The Algona Upper Des Moines from Algona, Iowa on March 6, 1895 · Page 6
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The Algona Upper Des Moines from Algona, Iowa · Page 6

Algona, Iowa
Issue Date:
Wednesday, March 6, 1895
Page 6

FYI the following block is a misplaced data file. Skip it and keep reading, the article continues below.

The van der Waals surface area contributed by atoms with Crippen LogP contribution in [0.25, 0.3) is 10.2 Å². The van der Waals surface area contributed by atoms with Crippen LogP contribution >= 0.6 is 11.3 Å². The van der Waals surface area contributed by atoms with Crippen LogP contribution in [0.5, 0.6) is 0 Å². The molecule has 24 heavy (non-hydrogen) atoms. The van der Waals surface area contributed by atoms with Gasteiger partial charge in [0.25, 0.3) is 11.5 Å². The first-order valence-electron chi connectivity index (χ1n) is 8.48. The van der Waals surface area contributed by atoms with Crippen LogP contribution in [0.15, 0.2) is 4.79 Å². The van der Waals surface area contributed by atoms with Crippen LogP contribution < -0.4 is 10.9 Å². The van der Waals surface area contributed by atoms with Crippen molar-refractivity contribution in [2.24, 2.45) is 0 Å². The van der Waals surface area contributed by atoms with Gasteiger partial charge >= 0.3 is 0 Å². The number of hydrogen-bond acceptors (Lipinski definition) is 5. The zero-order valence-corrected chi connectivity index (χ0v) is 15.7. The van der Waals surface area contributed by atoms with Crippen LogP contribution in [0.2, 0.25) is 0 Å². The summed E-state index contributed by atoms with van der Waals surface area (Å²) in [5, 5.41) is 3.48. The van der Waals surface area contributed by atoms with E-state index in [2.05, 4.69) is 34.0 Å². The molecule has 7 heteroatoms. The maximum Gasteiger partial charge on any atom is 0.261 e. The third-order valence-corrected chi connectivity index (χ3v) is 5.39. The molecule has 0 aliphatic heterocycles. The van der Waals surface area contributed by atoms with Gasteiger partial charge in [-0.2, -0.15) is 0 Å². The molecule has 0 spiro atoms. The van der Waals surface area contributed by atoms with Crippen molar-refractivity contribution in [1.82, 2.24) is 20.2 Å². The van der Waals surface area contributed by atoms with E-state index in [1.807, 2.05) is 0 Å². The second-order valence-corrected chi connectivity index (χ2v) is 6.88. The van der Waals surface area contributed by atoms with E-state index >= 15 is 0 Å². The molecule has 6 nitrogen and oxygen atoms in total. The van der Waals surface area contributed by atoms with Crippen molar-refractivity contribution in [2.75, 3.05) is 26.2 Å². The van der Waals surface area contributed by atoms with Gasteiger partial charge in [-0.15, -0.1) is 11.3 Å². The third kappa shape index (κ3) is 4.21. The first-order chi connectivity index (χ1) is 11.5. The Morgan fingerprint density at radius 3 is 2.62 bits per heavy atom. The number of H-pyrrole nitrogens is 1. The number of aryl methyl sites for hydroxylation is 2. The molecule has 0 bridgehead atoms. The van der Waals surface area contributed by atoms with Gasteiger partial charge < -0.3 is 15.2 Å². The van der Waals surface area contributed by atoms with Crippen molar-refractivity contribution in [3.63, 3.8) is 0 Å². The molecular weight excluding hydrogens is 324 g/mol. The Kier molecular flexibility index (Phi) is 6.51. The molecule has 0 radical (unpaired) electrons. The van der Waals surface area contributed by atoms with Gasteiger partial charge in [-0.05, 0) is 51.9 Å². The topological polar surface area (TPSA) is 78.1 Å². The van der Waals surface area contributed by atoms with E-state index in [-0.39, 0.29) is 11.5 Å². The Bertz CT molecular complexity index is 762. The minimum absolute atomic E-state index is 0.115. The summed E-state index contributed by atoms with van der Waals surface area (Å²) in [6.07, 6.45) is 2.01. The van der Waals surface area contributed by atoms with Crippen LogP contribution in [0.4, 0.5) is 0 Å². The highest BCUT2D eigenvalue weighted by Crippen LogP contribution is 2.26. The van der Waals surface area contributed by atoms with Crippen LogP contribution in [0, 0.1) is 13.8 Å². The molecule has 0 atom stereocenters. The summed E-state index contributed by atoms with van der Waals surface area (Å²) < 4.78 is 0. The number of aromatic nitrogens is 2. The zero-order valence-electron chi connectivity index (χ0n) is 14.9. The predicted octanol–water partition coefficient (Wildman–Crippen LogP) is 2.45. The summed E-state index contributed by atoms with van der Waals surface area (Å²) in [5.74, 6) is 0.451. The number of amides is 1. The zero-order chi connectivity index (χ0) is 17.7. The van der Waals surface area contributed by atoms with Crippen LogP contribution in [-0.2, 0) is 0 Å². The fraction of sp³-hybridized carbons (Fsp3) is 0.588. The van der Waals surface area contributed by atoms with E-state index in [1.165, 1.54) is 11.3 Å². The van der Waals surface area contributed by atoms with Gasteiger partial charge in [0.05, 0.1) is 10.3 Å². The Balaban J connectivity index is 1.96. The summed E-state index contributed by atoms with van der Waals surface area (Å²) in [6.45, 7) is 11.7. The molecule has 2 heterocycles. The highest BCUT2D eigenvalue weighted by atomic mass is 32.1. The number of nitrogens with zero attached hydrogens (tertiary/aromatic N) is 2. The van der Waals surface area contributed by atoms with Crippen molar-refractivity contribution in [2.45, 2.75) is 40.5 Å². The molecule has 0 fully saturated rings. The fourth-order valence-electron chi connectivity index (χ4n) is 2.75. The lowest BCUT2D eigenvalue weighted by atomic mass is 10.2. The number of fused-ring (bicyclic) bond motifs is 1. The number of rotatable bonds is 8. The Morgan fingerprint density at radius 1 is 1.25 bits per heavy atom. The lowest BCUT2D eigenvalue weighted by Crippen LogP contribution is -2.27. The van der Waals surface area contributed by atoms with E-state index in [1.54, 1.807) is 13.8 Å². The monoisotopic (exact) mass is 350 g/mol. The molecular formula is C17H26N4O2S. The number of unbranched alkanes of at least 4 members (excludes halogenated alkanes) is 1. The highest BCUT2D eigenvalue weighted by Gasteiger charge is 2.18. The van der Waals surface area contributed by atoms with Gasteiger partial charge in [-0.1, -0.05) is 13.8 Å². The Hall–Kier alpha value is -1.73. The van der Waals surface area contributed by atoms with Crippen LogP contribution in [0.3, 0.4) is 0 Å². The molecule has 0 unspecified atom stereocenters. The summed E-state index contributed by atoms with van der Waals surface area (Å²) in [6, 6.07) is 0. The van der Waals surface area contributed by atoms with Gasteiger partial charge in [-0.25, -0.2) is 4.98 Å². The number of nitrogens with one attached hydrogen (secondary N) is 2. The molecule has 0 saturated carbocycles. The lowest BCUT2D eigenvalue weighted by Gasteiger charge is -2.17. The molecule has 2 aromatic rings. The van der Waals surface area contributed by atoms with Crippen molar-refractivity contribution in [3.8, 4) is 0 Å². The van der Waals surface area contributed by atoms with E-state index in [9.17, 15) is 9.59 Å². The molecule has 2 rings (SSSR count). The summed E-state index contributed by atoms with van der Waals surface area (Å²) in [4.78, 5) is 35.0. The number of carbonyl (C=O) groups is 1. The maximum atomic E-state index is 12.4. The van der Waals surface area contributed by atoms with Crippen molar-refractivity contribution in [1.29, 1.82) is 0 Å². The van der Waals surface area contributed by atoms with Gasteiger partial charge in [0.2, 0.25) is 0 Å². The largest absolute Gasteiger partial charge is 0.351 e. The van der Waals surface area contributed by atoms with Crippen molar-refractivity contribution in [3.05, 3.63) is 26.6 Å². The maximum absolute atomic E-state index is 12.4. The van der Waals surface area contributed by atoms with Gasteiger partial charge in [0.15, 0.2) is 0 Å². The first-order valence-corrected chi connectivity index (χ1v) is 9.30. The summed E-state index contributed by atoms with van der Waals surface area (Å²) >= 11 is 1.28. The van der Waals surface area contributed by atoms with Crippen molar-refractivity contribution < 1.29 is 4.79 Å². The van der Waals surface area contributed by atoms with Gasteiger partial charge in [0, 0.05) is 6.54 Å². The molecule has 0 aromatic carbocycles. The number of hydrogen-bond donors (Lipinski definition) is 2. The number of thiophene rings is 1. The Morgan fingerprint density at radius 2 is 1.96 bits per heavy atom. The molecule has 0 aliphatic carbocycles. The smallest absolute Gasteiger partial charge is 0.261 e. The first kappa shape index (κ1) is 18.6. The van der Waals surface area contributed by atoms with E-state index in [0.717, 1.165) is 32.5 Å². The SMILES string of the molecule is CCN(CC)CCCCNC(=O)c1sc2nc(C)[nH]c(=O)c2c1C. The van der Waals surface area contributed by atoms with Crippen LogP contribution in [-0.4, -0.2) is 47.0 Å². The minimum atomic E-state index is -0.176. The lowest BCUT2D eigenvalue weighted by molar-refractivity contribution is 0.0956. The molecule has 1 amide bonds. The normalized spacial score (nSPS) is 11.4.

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;=-:f*<3sasK>= 1 v j list atthttillyl;. netted . Iti the to faee-.thtj. [ Ranted "'slfc we^kij ttHttl utclier,' bi,k«'and' ,.«,...«,—- -' he had indtllged In j^fcfto Sadei'd'jJtal luxury of an oratory— Sw"M""8"p'fessing for the-payment of plaitnV.!* !tfe had only five 'pounds anil «M4w' Odd shillings in his purse, and Skills Wife/ who oug-ht to' be mbre tr-iki,^*.„,.> ,...k^' U1 .g.j n g, httb< to take a e was some ex-cuso foi 4 the' wo-, ."Matt, 'J6r,-there were times when her ( ^-;Msban,d'8 pallid' cheeks and Worn appealed to her unimaginative ' Besides she was a inbthor, and the church warden's children wetit to ,tho, Seaside every year her Ipwtt little ones had, never yet been. .rStitside the wilderness of bricks and jf|!»i6Hari' Whei'ein their home lay. It , was not'much that she pleaded for. f'^'Nb mote than an artisan's wife would demanded as a right. A day ox. to Northxvood — the place lier husband's boyhood 'had passed and which she had never ,Was .advertised. Could they ,|',l A v It Was-this raquest that troubled' |iy th'o Curate., He felt that-it;would be ^'easier and wiser to face 'financial ruin ' L ", 'venture within enchanted ilCground. The mere mention of the '""'name of'the old seaside town awoke >i .Varied memories within his mind. , ', ,- He sat with his aching head sup- v , ^ported upon hi^ thin hands, looking ;."'backward upon the time when his g ^'ffather, a struggling tradesman, had "' 3 ' ' him, full o£ hope to Oxford, re wers other mental pictures i. m .jiu^glinjr with this, one in which love jjfjfj^'.a'ncl ambition figured. But he shut '" V' ; eye8 1 Upon tliem, for, they neither 'concerned-his wife nor tho present ifcJipur. -,- so he thought, was |i(J,Cdea'd, and only the ashes of ambition H|i ( r^remained. ^ '' i He saw the friendless student be- a schoolmaster who could control his boys, then a pros- curate, who, wearying 1 of working among those who failed ,to his teachings, and opon- at his visionary ideas, plunged into the vortex of matriniony. ' His choice, unhappily, upon a, girl who was fitter to the^clergy at a distance than w^i-jj— take one of their number under i?*Si. watch\and ward. The result was ' J> ^that-the blossoms of courtship yielded rJDe'ad sea fruit, "•"/He looked up with a weary smile, as •fit 1 occurred 'to him'that the hardest iUot has its ' compensations, He might done worse. If his wife was un- fittjtft! ft fufifliftg Waters.' »;p\able,jto' sympathise with his aspira- '*;?' tions, so were others whom he knew, *$;"•]', and'at least she could cook. She was |^;'l«n'selflsh, too; when poverty pinched 'and the children wpre provided ' while she wpuld , iare suwptwoBsly on a u^romantic domestic "of ten' capable Q{ ! marvel- the .WIPe bridged PV*I ! , He ' beautiful SJWVwi W w^ A Ww- - w « .afuu^ftflyato-^PFfewpqd fpp tfee ,4i W..KK' •\7^. ~, r > f ° '•(.^i i f ' i ! [ M t r «»M^--* t yf^CTT & * g ** MG . bllit Ms tils' knifes, as a't'i'dhly-dMsssd Itfdy who leaned ttpoft the.ftrBi of ati felderl^ tehtlefflftn, passed, ga*ihg Cttflotfsly tfpan the 1 " Hltle g'roiip foi? a moiia'gnt befdi'6 the' thfrmtf swallowed h.el-:,u|». 'On'CS itiofe the thoughts of ofchet* dftysi of the life £liat might have be'dn, tsamfe back t6 him/ lie saw in mental Vision a keeti-WHtecV ambitions gifl t who 'had planned- and talked With him 'aboht the frtttU'e, MS was td b<*J come a schbla* and a dean; and she—' she would shard his triuMphs, and be fefeud of her famous husband. , He reinembered how he tts2d to be cross when he admitted that his own atabl- tion did not soar so high as hers. 'But their natlls in life diverged; he remained at tho foot of the eccleslas* ticnl ladder and she married trade. "Theodore)" his wife said, nudging him, "did you see that handsomely dressed lady who looked so happy? I wonder when you will be able to give me a silk dross. r And, oh! slid had >on such a lovely man tie." ' ; The curate did not reply, but the speaker was too excited with her new surroundings to notice his silence. As tho afternoon wore on he resolved still further to throw pecuniary prudence to the winds and treat his belongings to the luxury of a short sea trip. His wife, assured that there was no danger, scrambled into the boat with all tho awkwardness of a- lands-woman, the children followed, and he, rejecting the services of _ the boatman, took the tiller. He momentarily felt himself a new man, as, wl th tho skill of years ago, he shook out the little mainsail and jib,' and pushed out into tho open. £_ Suddenly another boat appeared, sailing stem on to them. Tho cur|te starboarded his holm, but the other steersman must have ported hts, 'tor the two vessels continued . their dangerous courses. Both husband and wife observed .that .the handsomely-attired lady. with elderly companion, was in the swiftly advancing cutter. A collision appeared inevitable when the clergyman adopted a desperate expedient. The mainsail of his boat-swept over, tho boat heeled almost down to the waters edge. • He had jibbed her. "That was bravely, yet foolishly, done," the boatman said 'when tliey landed. "You all might have gono'to Davy; these centorboard^' craft won't stand jibbing." " ' "And if ! I had not done so, what?" the curate, asked slowly and wearily. "Why, mate, there would have been a smash. "Wo all expected it, and were ready to put off." The lights gleamed far out at sea on that still, calm, summer evening, and the shadows fell. The curate's children had long since been called from their play. The day at the seaside was ended. A heavily laden train thundered through the crowded station. It was shortly afterward followed by a second. After this, all was still for a while, except for 1 tho surging crowd and the hoarse "By your leave!" of busy porters. The level crossing was thronged by excursionists, eager to return to the :homes from which in early morning they had' been equally desirous to get away. Suddenly a, porter sliouted, "Stand back!" as a gleaming light, which rapidly became larger and brighter, appeared in the distance/and a rumbling sound was borne along upon the night air. * ( As it came nearer'tbe crowd madly dashed backward and 1 forward across the line, leaving it clear. The train was sweeping into the station when an elderly gentleman, dragging a lady after him, 'made "a wild, attempt to reach the farther platform. All saw the danger, but were powerless to avert it, The man sprang forward alone, leaving his terrified companion standing in the track of death. The curate's wife saw her for, a moment, It was the woman she hadj envied— the occupant of the boat. f As the train thundered onward 4 tall, spare man dashed forward and snatched the lady from beneath Us overhanging buffers. She was saved, a.n$ b,e— 'the cvue], engine stnick him in the chest, hurling him, a bruised and broken mass, buck upon the platform. "Oh, Theodore, Theodore! was U for this J begged you to leave your work and take a change?" a, woman wailed.' A doelw in the crowd looked ftt the clergyman's pale face and threadbare ga rb and njurmuved, "Poor fellow! it is 'a good change for him. He died as be lived— for others."— Go'pd Conv Hfi B3t*lfcE I country is becoming 1 , ' intefes'tted, in the small village, of Kaneville, 111,, be> cause of the astonish ing success 6i the now.dele bra-tea itr chain," It has brought Into pirbm* laen'ce two worthy dwellers itl .Ivaneville,- Mf s. , Ed'tta R. Oaf man;, better knbwn-to thousands of benevolehfr stamp contributors as Edna Brown, and the hai-d working third class postmaster of Kaneville, Mr. Shoellhorh. Edna ; "BroWn, who is a native ( of Jefferson county, New York, arrived In Kaaeville about four years ago, Ilere she becaino engaged to Charles 6-akf i MBS. EDNA' H. GARMA& Garinan. -A: ..sister .of her betrothed is Miss Mettio Garman. who is'a cripple having been afflicted witji spina' trouble for the' last twelv'p'years, or since she was 0 years old. The sister in^law becomirig greatly attached to the young girl,' and having heard of a cripple in Sycamore, 111.'/ who set ou to collect 1,000,000 canceled stamps from the sale.'of "which he* hoped to ge' money enough to purchase a cork leg conceived the idea of making a similar collection with a view of 'getting money to pay for Miss Garman's treatment in a hospital. Miss Brown wrote to,, friends at her old home in New York" for assistance in swelling the collection of canceled stamps. There one pf, her friends suggested the collection by geometrical progression. MisSj , Brown approved tho idea and consequently the first letter was launched by the New York lady in 'Edna B. Brown's name, which is on most of the letters now going the rounds 6f the whole United States, as well as Canada and Mexico. The originators of the plan never dreamed of the results thafcthis original letter has brought abo,ut. Whatever inconvenience tho .insulting "chain" may have been to the good people who so readily and sincerely responded, it is safe to say the intentions of tho originators were sincere. The credit for the "chain" idea belongs in the main to a •lady in New York state. She it.wns who started a "chain" of letters numbering from one to fifty, trebling itself at every number, and asking every one 'receiving a copy to send ten or more canceled stamps to Miss Brown. After the start the good natur^d public took hold with a will, ar\d canceled stamps are pouring into the Kaneville postofiice. Mjss Brown, who has now become Mrs. Garman, is receiving from 10,000 to 15,000 letters every day, and already has on hand millions of canceled stamps which she does not want and has no idea how to dispose of. Her c,hief wish QOW is that stamps would quit coming. Postmaster Shoellhorn, meanwhile, has the distinction of handling more mail daily than any other fourth class postmaster ever did, One day recently ho turned over 20,000 letters to Mrs. Garman. As Kaneville is not on any - Sd'faf a* is ItliffJwS MiirS fefiS Mefi ofto ft* the canceled 'stfttflps', ! f M wtote sMtftfeftk st&mvte' hats' frssli the r&stiit'of a mistaken idea that *.He?fc ft mftfket sdttretvhei'e, for tfresd worthless' bits ol bajjef. it is estiffiai* ed that if the "chain* tfttild rlsmaift Unbroken Mrs. Garinan Would in round nUmtePsliO 000,000,000 letllbj If each" tained ten cuttclied Blattips man would f'feve li^S.. 000,000,000,006 stamps, iftclUdhig the stamps on the envelopes. The total cost ftJf the tdmplete dhaib would .be O^OO.OOO.OuO.OOO. Of Course the chain could not'be completed, but if two out of every three responded Mrs, Gat-man would receive 3,851,800,* 000,000,000 letters and -84,769, SOO S 000,> 000,000 canceled,' stamps at a cdst df $135,103,000,060,000, rl »A VICAR MfS OWN SEAMSTRESS A Confession That UroURht Tears to the JCyos of unmarried t/adloDi Rev. A 1 .- 8. W. Young, vicar 6f Kingston, is a bachelor, and is not ashamed td confess that he stitches on his own buttons. This bold avowal was made by the revez-end gentleman While presiding at the annual prize distribution at the endowed school for girls in that town. Referring to tho opinion expressed by the examiner that the button holes made by .the pupils xv^re capable of improvement. Mr. Young remarked: "I never trust any one but myself to sew on buttons and I know how it should be done properly; but I candidly confess I should be at some loss to' tell a good button hole from a bad one." The picture thus pathetically drawn ol their pastor sibting with a garment over his knees stitching buttons on it brought tears to the eyes of tho elderly unmarried ladies present. The venerable Archdeacon Burney, who was one of the speakers, remarked that in days happily ended he also did a good deal of button stitching on" his own account, but was now fortunately relieved of that heavy responsibility. He hoped . soon to see Rev. Mr. Young in the happy position of having some one to sew on his buttons for him— and to do it well. (Chorus of "Hear, hear," from the ladies aforementioned.) — London Telegraph. \jffcU*d8a deo* , wilt taw A brtifieli ol §t. tlb-lffian'S Irish Safe tree, if held la ttia moiitk, ttfeviif' death bf^iiangitogY ifoffl " being feefcual. /" a ,r \ ( EVe'ry'rlifted Inaiden teiist be' kissfed under 'the mistletoes nob kissed, not married during the coming ye.vr. A berry is pulled off for e *ery kissi Thd Swiss name nf ' ftistltstoe' is "dohhei'besen"—thunder besom—and When suspended Iron! the raftar's was believed td pfdtecb the houai from nre< A Nbrtlt .Carolina judge recently granted a divoi'66 to a cdupie, and iWd weeks thereafter ' married .the divorced wife) Who had .Considerable property. in parts of Europe mince pies are formed in the shape of small cradles, to recall Christ's bir.h. Every one must eat twelve, in different houses, to insure twelve happy months. often l*WSsed de heat lafe' fettnifflef. tli6 iie-nior pftrtridf of the firm of HUNDftt) cftsdof OATAKftH that can net theu se °^ Sworn to'befdre me afid siibsdi'ibe presence this 6th day of Cecember, 18 !L_ "' - A. \V. Untt$,/?9 A S B.^ 5 *, BJ2AL Notary Ptfblic. Hall's Catarrh Cure is taken internally and acts directly on the blood aud mucous suf- the EMINENT WRITt-R OF FICTION. Aihes of tenrly Somo bodies wore removed from Trinity churchyard, Sixth avenue, Pittsburg, a few days ago, which had been interred in tho early part of the century. One was that of Dr. phelix Brunot, born at Moroy, Franco, in 1752, He came to America in 1777 with the "marquis do Lafayette, and' fought with the Americans during the revolutionary war. The Brunots became very wealthy, and an island in tho Ohio rivor, ten miles below Plttsburg, still bears the name of Brunot's island. No burials have been made in Trinity churchyard for many years. It is now in the heart of the city, and tho windows of tho palatial Duquesne club look down upon this resting place of tho early Pittsburgers. Ho Was Friendless. Jack (insinuatingly)— Hp w would you like to lend a friend *10 '', Tom— I'd bo only too glad, but I. haven't a friend in the world. Couldn't Expect Much. "And, papa, what did grandfather do for his country?" "Nothing whatever, my son. Ho was a member ofcongress." t^"BoldbyDru. lull's Family Pli t5c. Toledo, A woman is not really beautiful she is beautiful to a blind man. ! Homc-SeekefS' BxcnMiOrt. , ( The Chicago Great Western Railway will 6611 excursion tickets to western nnd south- ; western points February 12, March 0 and April a, 1895, at one regular nrst-class fard plus S2.00 for the round trip. Tickets good returning twenty (20) days from dato of •ale. i Further information regarding stopovers, etc., will be given on application to any ticket agent Of this company, or l _ P. H. LORD, G. P. & T. A,, > Chicago, 111. ! In the west the sale of increasing. It is more suspected. bear's meat is palatable than 1,000 BUS. POTATOES FEK ACRE, j Wonderful yields in potatoes, oats, corn, farm and vegetable seeds. Cut this out and send 5c postage to the John A. Salzer Seed Co., La Crone, Wis., for their great seed sample of Giant Spurry. ^ True charity doeH not give what is asked but what is needed. book and wnu ' Brief Sketch of the Career of Emilo Zola, a Prominent I'Veiicliman. Emile Zola was born in Paris, April 1840. Passed his infancy in Provence with his father, the originator of the canal which bears his name in Aix. He has been an industrious contributor to the newspaper press, and has written' an immense number of books of fiction. One-of the first published in 1883, was "Contes a Ninon." In 1805, "La Confession deClaude." His "L'As- These three words tell the whole story of the wonderful cures by Hood's Sarsaparilla. When tho blood is impure it is fertile soil for all kinds of disease germs, and such troubles as scrofula, salt rheum, rheumatism, catarrh, grip, and typhoid fever are likely to appear. Weak nerves indicate as surely as any physical' symptom shows ,any-' thing, that the organs and tissues of the body are not satisfied with their nourishment. They draw their sustenance from the bJood, and if the blood is thin, impure or insufficient, they are in a state of revolt. i sommoii', EMILE ZOLA, published ahout 1876, ated a great sensation, and through a number of editions. cre« ran The FuWe at e time Af&ska is ready fpp sot. its, re,8ouvoe8 \y}U probably be mu.o}} improved, T/fbioJ} is\ far better " m *W I s * krp'ugbjt once frow' The Sultan a Hnrrt Worked Man. The sultaii of Turkey is one of the most hard worked men in the Ottoman dominions. Rising at 6 o'clock every morning he devotes his days in the seclusion of the Yildia palace and gardens to personal attention to all the affairs of state laid before him by his ministers, no is of slight figure. A pale brown overcoat conceals any decorations he might be wearing, so that the attention of those who see him on the one day in the seven he presents himself to the view of the people is not diverted from, the pale, \yan and careworn faw, half covered by a thin, brown beard tinged with gray, and surmounted by a plain red fez, The sultan has been the means of establishing 50,000 schools throughput his empire, not on ly f<> r 'hoys, but for girls alsg, which is a striking de. parture from the^raditional usages of his race. Twentr J?Ht to 'a. Heyd. p. F, Williams ma,de a, flying trip to Hoquiaw, eaye a Montesan., Wash., writer, and on, his return saw a b'and of about twenty elk browsing along? side the road. They stood and let Jiim. }wk v & them as }ong as he oared to. tyJt, of course, be had nptkjng t9 6hQQt - w|tjj. Be came,in and reported tfee fe?t. t°« Herman, Purifies the blood and thus cures these diseases by removing their cause. No other preparation has ever accomplished the remarkable cures .which 1 have followed the use of Hood's Sarsaparilla. it .< ir-i«< tlio after-dinner pilt Hood s Pills as? £> c ?" y cathai '- To purify and vitalize the blood, and thus supply the nourishment which is needed. Those who keep their blood pure with Hood's Sarsaparilla have no trouble with weak nerves. Therefore take Hood's now. easy to buy, easy ' tali i!, easy la et- 25c. Hood's Pills S THIS to your Hardware Dealer. n.nd don't buy any other k-lnd until you aee it. • ' J. N. MJBISIBMS, H80 nigh Ht., J»aveiii>ort, Iowa* DIRECTIONS for using CUE AM B AIM.— Apply a particle of tJie Balm well up intn the nostrils. After a moment draw a strong breath through the nose, Use three times a clay, after meals prcferml, awl lefore rvttrlng- opens and cleanses the Nasal pasbiigus, Allays i j aln and Inllammatlon, ffoalb the Sores, protect^ the Membrano from Colds, Bo. stores tlis Senses of Tasto and Smell, The lialinia gulclily ateorbed nod gives relief at once, A particle is applied Into each nostril and is agree- abluV l'rle« BO con's a$ Druggists or by jnall EL7 BEOTHERS, 59 Warrw St.," I finV f or our dnnouQcoment l{i bUUIV paper. It will show a cut issu? of thti of 1 style PI It would take eoverul peerless machines. Mailed Free. details about th andsome Illustrated Vam DAVIS & RANKIN BLDO. AND FVlhC. CO. Sole Manufacturero, Chloago. .PER SQUARE Iron Roof ing I Wft KfQ t umted Iron Boofln)j froroTV'orJd's' Fair I dings nt above price, U e have OK hand only . J gqunres; also nil kinds of Lumber ana her Bulldlna Material, CHICAGO-HOUSE WRECKINQ 09. I 3005 S, BUSTED $1, (SiiWopks north toon Etotkluis), | after a.l?o,v»t ft pule supcfeded in get^ng R fl,ne Cole's New Domestic Coffee Berry, "COLCHESTER"]! The outeroptnn g teHflp the whole down to the h?el, f Un in TOUR FOB T pn'f ' RICl lit ««J# MU»«(,' ^'^'^SS^w^ H*MH •• A'»MM w^STS^iE2-^ --*iLIsL-*: JL A.*-?